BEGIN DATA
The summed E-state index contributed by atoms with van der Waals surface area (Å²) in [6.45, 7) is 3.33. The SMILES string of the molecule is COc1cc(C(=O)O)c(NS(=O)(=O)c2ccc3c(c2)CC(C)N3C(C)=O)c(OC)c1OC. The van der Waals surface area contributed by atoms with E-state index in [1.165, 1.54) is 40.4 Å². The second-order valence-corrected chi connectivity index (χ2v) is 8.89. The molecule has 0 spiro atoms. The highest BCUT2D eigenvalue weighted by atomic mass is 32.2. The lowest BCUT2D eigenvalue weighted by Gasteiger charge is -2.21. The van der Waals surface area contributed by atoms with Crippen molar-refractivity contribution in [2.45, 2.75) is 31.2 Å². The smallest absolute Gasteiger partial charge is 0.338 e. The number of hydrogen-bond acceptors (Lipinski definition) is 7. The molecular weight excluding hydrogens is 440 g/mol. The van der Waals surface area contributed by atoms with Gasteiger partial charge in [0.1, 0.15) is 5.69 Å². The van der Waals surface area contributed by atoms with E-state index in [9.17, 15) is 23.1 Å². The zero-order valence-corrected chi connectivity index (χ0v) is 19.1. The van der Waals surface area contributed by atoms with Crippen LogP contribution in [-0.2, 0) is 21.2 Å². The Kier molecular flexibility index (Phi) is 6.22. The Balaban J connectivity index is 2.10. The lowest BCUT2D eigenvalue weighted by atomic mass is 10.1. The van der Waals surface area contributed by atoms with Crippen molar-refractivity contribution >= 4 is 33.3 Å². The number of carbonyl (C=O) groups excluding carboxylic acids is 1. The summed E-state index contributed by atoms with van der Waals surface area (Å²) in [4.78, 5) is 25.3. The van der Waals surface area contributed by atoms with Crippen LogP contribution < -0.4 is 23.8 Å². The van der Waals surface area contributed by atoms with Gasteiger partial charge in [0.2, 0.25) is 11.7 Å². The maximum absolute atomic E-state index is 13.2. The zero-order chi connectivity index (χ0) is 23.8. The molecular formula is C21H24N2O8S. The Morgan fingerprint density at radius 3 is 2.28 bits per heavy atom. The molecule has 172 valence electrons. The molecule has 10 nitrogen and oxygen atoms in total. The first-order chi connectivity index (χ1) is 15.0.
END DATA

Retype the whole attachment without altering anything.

The summed E-state index contributed by atoms with van der Waals surface area (Å²) in [6.45, 7) is 3.33. The SMILES string of the molecule is COc1cc(C(=O)O)c(NS(=O)(=O)c2ccc3c(c2)CC(C)N3C(C)=O)c(OC)c1OC. The van der Waals surface area contributed by atoms with E-state index in [1.165, 1.54) is 40.4 Å². The second-order valence-corrected chi connectivity index (χ2v) is 8.89. The molecule has 0 spiro atoms. The highest BCUT2D eigenvalue weighted by atomic mass is 32.2. The lowest BCUT2D eigenvalue weighted by Gasteiger charge is -2.21. The van der Waals surface area contributed by atoms with Crippen molar-refractivity contribution in [2.45, 2.75) is 31.2 Å². The smallest absolute Gasteiger partial charge is 0.338 e. The number of hydrogen-bond acceptors (Lipinski definition) is 7. The molecular weight excluding hydrogens is 440 g/mol. The van der Waals surface area contributed by atoms with Gasteiger partial charge in [0.1, 0.15) is 5.69 Å². The van der Waals surface area contributed by atoms with E-state index in [9.17, 15) is 23.1 Å². The zero-order valence-corrected chi connectivity index (χ0v) is 19.1. The van der Waals surface area contributed by atoms with Crippen LogP contribution in [-0.2, 0) is 21.2 Å². The Kier molecular flexibility index (Phi) is 6.22. The Balaban J connectivity index is 2.10. The lowest BCUT2D eigenvalue weighted by atomic mass is 10.1. The van der Waals surface area contributed by atoms with Crippen molar-refractivity contribution >= 4 is 33.3 Å². The number of carbonyl (C=O) groups excluding carboxylic acids is 1. The summed E-state index contributed by atoms with van der Waals surface area (Å²) in [4.78, 5) is 25.3. The van der Waals surface area contributed by atoms with Crippen LogP contribution < -0.4 is 23.8 Å². The van der Waals surface area contributed by atoms with Gasteiger partial charge in [0.2, 0.25) is 11.7 Å². The maximum absolute atomic E-state index is 13.2. The zero-order chi connectivity index (χ0) is 23.8. The molecular formula is C21H24N2O8S. The Morgan fingerprint density at radius 3 is 2.28 bits per heavy atom. The molecule has 172 valence electrons. The molecule has 10 nitrogen and oxygen atoms in total. The first-order chi connectivity index (χ1) is 15.0.